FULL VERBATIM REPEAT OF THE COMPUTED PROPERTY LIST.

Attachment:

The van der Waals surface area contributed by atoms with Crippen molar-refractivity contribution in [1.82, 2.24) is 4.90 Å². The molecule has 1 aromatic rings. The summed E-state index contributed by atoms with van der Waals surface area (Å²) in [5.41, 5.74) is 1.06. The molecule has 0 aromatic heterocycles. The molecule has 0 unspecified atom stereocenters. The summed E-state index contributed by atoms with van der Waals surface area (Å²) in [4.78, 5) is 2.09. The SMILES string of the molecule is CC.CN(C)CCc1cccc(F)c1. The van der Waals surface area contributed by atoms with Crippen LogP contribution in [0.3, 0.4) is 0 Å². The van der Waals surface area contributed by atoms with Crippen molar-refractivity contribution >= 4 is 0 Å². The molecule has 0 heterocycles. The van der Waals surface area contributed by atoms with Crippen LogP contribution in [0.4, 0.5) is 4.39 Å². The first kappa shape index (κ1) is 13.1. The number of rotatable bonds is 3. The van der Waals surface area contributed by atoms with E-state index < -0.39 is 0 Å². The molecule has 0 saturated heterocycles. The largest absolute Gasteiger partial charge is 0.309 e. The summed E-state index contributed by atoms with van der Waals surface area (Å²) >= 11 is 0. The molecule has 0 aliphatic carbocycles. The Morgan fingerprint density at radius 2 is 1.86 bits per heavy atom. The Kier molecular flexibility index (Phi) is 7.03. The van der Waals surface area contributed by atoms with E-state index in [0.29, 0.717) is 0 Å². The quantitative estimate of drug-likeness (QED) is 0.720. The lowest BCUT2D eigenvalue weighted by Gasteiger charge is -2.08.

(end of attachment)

The van der Waals surface area contributed by atoms with Crippen molar-refractivity contribution in [1.82, 2.24) is 4.90 Å². The molecule has 1 aromatic rings. The summed E-state index contributed by atoms with van der Waals surface area (Å²) in [5.41, 5.74) is 1.06. The molecule has 0 aromatic heterocycles. The molecule has 0 unspecified atom stereocenters. The summed E-state index contributed by atoms with van der Waals surface area (Å²) in [4.78, 5) is 2.09. The SMILES string of the molecule is CC.CN(C)CCc1cccc(F)c1. The van der Waals surface area contributed by atoms with Crippen LogP contribution in [0.3, 0.4) is 0 Å². The van der Waals surface area contributed by atoms with Crippen molar-refractivity contribution >= 4 is 0 Å². The molecule has 0 heterocycles. The van der Waals surface area contributed by atoms with Crippen LogP contribution in [0.4, 0.5) is 4.39 Å². The first kappa shape index (κ1) is 13.1. The number of rotatable bonds is 3. The van der Waals surface area contributed by atoms with E-state index < -0.39 is 0 Å². The molecule has 0 saturated heterocycles. The largest absolute Gasteiger partial charge is 0.309 e. The summed E-state index contributed by atoms with van der Waals surface area (Å²) >= 11 is 0. The molecule has 0 aliphatic carbocycles. The Morgan fingerprint density at radius 2 is 1.86 bits per heavy atom. The Kier molecular flexibility index (Phi) is 7.03. The van der Waals surface area contributed by atoms with E-state index in [0.29, 0.717) is 0 Å². The quantitative estimate of drug-likeness (QED) is 0.720. The lowest BCUT2D eigenvalue weighted by Gasteiger charge is -2.08.